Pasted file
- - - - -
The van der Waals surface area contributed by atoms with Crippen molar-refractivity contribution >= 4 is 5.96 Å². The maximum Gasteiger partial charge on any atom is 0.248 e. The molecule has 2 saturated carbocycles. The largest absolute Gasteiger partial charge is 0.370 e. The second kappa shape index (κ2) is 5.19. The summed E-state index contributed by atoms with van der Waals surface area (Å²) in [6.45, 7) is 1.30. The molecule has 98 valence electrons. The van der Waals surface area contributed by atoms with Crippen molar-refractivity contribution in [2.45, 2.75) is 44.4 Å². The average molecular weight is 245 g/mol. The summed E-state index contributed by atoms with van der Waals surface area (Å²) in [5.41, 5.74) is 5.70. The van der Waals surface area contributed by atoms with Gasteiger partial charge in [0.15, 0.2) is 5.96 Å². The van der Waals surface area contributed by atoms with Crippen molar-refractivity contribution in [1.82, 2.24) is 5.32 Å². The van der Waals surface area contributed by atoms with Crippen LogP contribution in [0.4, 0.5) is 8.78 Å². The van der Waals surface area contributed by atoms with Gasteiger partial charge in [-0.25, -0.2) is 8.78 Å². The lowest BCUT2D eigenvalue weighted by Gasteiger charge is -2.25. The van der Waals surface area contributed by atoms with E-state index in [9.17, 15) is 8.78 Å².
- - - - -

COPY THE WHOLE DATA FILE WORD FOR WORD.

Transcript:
The van der Waals surface area contributed by atoms with Crippen molar-refractivity contribution >= 4 is 5.96 Å². The maximum Gasteiger partial charge on any atom is 0.248 e. The molecule has 2 saturated carbocycles. The largest absolute Gasteiger partial charge is 0.370 e. The second kappa shape index (κ2) is 5.19. The summed E-state index contributed by atoms with van der Waals surface area (Å²) in [6.45, 7) is 1.30. The molecule has 98 valence electrons. The van der Waals surface area contributed by atoms with Crippen molar-refractivity contribution in [2.45, 2.75) is 44.4 Å². The average molecular weight is 245 g/mol. The summed E-state index contributed by atoms with van der Waals surface area (Å²) in [5.41, 5.74) is 5.70. The van der Waals surface area contributed by atoms with Gasteiger partial charge in [0.15, 0.2) is 5.96 Å². The van der Waals surface area contributed by atoms with Crippen molar-refractivity contribution in [1.82, 2.24) is 5.32 Å². The van der Waals surface area contributed by atoms with Crippen LogP contribution in [0.4, 0.5) is 8.78 Å². The van der Waals surface area contributed by atoms with Gasteiger partial charge in [-0.25, -0.2) is 8.78 Å². The lowest BCUT2D eigenvalue weighted by Gasteiger charge is -2.25. The van der Waals surface area contributed by atoms with E-state index in [9.17, 15) is 8.78 Å².